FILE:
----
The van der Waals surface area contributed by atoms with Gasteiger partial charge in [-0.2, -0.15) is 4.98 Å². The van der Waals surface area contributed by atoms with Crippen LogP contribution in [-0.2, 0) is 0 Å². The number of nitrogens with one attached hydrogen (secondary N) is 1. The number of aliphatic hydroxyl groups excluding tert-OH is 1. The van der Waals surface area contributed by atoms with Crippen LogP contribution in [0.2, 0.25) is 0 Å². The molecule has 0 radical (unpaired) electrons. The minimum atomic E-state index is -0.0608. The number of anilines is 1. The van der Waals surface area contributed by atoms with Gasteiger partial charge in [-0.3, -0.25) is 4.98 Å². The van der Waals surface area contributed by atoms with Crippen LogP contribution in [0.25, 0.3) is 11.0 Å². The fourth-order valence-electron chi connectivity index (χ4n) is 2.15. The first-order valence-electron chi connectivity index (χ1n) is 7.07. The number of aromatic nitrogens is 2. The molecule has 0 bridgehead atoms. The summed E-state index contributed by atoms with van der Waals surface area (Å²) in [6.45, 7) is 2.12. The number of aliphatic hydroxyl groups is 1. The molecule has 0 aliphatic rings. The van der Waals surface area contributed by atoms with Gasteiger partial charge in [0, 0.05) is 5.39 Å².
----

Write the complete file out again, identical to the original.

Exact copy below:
The van der Waals surface area contributed by atoms with Gasteiger partial charge in [-0.2, -0.15) is 4.98 Å². The van der Waals surface area contributed by atoms with Crippen LogP contribution in [-0.2, 0) is 0 Å². The number of nitrogens with one attached hydrogen (secondary N) is 1. The number of aliphatic hydroxyl groups excluding tert-OH is 1. The van der Waals surface area contributed by atoms with Crippen LogP contribution in [0.2, 0.25) is 0 Å². The molecule has 0 radical (unpaired) electrons. The minimum atomic E-state index is -0.0608. The number of anilines is 1. The van der Waals surface area contributed by atoms with Gasteiger partial charge in [-0.3, -0.25) is 4.98 Å². The van der Waals surface area contributed by atoms with Crippen LogP contribution in [0.25, 0.3) is 11.0 Å². The fourth-order valence-electron chi connectivity index (χ4n) is 2.15. The first-order valence-electron chi connectivity index (χ1n) is 7.07. The number of aromatic nitrogens is 2. The molecule has 0 bridgehead atoms. The summed E-state index contributed by atoms with van der Waals surface area (Å²) in [6.45, 7) is 2.12. The number of aliphatic hydroxyl groups is 1. The molecule has 0 aliphatic rings. The van der Waals surface area contributed by atoms with Gasteiger partial charge in [0, 0.05) is 5.39 Å².